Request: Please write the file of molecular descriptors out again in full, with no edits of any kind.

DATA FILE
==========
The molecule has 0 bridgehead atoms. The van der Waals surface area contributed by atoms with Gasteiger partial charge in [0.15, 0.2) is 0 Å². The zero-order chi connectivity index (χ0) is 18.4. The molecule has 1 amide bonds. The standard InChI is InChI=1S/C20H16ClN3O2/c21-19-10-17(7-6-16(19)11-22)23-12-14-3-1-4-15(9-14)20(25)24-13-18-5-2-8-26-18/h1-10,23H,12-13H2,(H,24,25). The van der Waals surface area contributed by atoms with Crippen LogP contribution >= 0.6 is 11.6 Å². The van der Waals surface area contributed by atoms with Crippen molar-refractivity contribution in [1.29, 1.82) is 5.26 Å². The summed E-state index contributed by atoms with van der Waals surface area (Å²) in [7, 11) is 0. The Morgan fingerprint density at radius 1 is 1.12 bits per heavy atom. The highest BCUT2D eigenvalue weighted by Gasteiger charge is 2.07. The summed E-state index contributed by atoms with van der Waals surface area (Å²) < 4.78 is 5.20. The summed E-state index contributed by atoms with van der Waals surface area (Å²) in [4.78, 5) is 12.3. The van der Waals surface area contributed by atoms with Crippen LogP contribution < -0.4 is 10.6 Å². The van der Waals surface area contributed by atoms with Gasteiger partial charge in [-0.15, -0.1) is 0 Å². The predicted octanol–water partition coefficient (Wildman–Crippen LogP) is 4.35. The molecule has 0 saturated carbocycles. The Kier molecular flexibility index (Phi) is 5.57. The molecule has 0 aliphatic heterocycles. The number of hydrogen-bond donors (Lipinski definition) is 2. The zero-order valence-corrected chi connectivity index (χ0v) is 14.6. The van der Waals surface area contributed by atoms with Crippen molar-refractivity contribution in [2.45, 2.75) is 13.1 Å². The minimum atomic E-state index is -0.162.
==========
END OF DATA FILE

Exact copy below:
The molecule has 0 bridgehead atoms. The van der Waals surface area contributed by atoms with Gasteiger partial charge in [0.15, 0.2) is 0 Å². The zero-order chi connectivity index (χ0) is 18.4. The molecule has 1 amide bonds. The standard InChI is InChI=1S/C20H16ClN3O2/c21-19-10-17(7-6-16(19)11-22)23-12-14-3-1-4-15(9-14)20(25)24-13-18-5-2-8-26-18/h1-10,23H,12-13H2,(H,24,25). The van der Waals surface area contributed by atoms with Crippen LogP contribution >= 0.6 is 11.6 Å². The van der Waals surface area contributed by atoms with Crippen molar-refractivity contribution in [1.29, 1.82) is 5.26 Å². The summed E-state index contributed by atoms with van der Waals surface area (Å²) in [7, 11) is 0. The Morgan fingerprint density at radius 1 is 1.12 bits per heavy atom. The highest BCUT2D eigenvalue weighted by Gasteiger charge is 2.07. The summed E-state index contributed by atoms with van der Waals surface area (Å²) < 4.78 is 5.20. The summed E-state index contributed by atoms with van der Waals surface area (Å²) in [4.78, 5) is 12.3. The van der Waals surface area contributed by atoms with Crippen LogP contribution < -0.4 is 10.6 Å². The van der Waals surface area contributed by atoms with Gasteiger partial charge in [-0.15, -0.1) is 0 Å². The predicted octanol–water partition coefficient (Wildman–Crippen LogP) is 4.35. The molecule has 0 saturated carbocycles. The Kier molecular flexibility index (Phi) is 5.57. The molecule has 0 aliphatic heterocycles. The number of hydrogen-bond donors (Lipinski definition) is 2. The zero-order valence-corrected chi connectivity index (χ0v) is 14.6. The van der Waals surface area contributed by atoms with Crippen molar-refractivity contribution in [2.45, 2.75) is 13.1 Å². The minimum atomic E-state index is -0.162.